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Late Latin, from Greek klimax, literally, ladder, from klinein to lean


b : the point of highest dramatic tension or a major turning point in the action (as of a play)
c : orgasm
d : menopause

For lessons on the related topic of Culmination, follow this link.


In a prose work of fiction, the climax often resembles that of the classical comedy, occurring near the end of the text or performance, after the rising action and before the falling action. It is the moment of greatest danger for the protagonist(s) and usually consists of a seemingly inevitable prospect of failure, followed by a hard-to-anticipate recovery.

A climax includes three elements. The most important element is that the protagonist experiences a change. The main character discovers something about himself or herself, and another unknown character. The last element is revealing the theme itself.

Other uses

While the novel, short story, poetry and drama are the focus of much literary analysis, late 20th century literary criticism also recognizes the important similarities, including the climax, of new genres like the feature film.

Arguably, the punch line of a joke is a good analogue of the climax of other forms of fictional narrative, though the absence of any falling action is an essential variation probably reflecting the nature of humor.

In many non-fictional narrative genres, even though the author lacks the same freedom to control the action and "plot", selection of subject matter, degree of detail, and emphasis permit an author to create similar structures.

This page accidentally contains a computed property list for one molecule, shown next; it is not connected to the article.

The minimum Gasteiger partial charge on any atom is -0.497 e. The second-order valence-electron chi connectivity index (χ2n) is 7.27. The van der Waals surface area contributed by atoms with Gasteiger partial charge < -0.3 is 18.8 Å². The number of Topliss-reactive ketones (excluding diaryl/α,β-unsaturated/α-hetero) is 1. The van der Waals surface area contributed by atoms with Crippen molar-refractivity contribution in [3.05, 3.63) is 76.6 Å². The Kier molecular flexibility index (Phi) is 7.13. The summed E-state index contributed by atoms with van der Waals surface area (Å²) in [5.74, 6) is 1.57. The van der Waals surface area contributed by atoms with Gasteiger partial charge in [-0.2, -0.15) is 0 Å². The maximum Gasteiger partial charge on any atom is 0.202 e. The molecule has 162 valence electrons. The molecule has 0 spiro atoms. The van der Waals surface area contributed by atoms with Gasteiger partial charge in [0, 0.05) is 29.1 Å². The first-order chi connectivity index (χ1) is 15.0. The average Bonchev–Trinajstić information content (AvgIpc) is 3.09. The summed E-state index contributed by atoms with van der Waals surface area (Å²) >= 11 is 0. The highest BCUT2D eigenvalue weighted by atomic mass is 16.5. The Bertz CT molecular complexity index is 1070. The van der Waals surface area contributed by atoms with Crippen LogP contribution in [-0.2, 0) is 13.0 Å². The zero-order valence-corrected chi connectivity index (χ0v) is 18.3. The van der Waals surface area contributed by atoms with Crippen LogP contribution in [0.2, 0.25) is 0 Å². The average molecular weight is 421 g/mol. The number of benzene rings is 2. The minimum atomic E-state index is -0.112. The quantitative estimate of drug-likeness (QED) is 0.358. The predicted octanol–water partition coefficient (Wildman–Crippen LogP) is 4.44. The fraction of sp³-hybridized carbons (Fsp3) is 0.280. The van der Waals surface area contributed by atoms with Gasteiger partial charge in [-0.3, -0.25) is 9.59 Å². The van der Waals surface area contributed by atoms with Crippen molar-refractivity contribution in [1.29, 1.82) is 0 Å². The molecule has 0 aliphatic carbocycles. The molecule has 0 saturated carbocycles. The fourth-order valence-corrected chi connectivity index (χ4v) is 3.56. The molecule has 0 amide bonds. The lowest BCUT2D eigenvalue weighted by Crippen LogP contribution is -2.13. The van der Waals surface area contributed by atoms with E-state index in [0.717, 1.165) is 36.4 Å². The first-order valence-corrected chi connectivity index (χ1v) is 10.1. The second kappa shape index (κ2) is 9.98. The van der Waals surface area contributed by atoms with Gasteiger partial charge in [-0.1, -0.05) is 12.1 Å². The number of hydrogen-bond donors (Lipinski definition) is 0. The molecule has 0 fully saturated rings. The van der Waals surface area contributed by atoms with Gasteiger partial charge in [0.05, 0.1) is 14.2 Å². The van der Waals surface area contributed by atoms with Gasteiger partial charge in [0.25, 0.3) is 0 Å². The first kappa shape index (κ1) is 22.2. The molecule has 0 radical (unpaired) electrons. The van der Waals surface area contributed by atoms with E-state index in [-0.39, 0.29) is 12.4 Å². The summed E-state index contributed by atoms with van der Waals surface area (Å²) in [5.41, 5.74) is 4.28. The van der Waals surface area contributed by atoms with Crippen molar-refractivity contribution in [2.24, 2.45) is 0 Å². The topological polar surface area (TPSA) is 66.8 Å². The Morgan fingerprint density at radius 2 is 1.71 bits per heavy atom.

The climax of the greek plot line is when everything comes out. All the conflicts are at their worst and usually the battle is near or happening. There is a climax in almost every story.

Although it's not necessarily true, a climax is known in most modern culture for being the final fight between the hero and villain. While this is true in most cases, the climax may be more of an epiphany the conflicted main character experiences, especially if the story doesn't have a villain in the first place (e.g. A Beautiful Mind). Also in most modern culture, especially films and video games, the final battle between a hero and villain will take place in a hazardous environment which already has a likely fatal occurrence without them trying to kill each other in the first place. A good example of this is Casino Royale where the protagonist James Bond is fighting several thugs in an all-out brawl which is hazardous enough with each other but to add dramatic effect the building is structurally collapsing and sinking into the Grand Canal. Another example is Star Wars Episode III: Revenge of the Sith which takes place on a disabled pylon over a river of molten lava. This is used for dramatic effect more than anything else.


An anti-climax is where something which would appear to be difficult to solve in a plot is solved through something trivial. For example, destroying a heavily guarded facility would require advanced technology, teamwork and weaponry for a climax, but in an anti-climax, it may just consist of pushing a red button which says "Emergency Self-Destruct", or even more so, simply filling out an eviction notice and destroying the building. Another example could involve the protagonist faced with insurmountable odds and ultimately being killed without accomplishing their goal.

Colloquially, the term anti-climax is used to describe something that appears to building to a high-point (most often a good quality conclusion), but which proves to be disappointing. For example, if a joke has a surprisingly poor punch line, it can be referred to as an anti-climax.

The term anti-climax is also used when the falling action portion of a story is criticized for lasting too long and diminishes the impact of the climax. For example, in the novel The Lord of the Rings, the scene at Mount Doom is considered the climax of the saga. However, the story still continues for several more chapters, which is longer than the usual for falling action.


  1. Composition and Rhetoric for Schools. Original from Harvard University: Scott, Foresman and Co.. 1902. pp. 382.
  2. Introduction to Theme-writing. Original from Harvard University: Allyn & Bacon. 1893. pp. 84.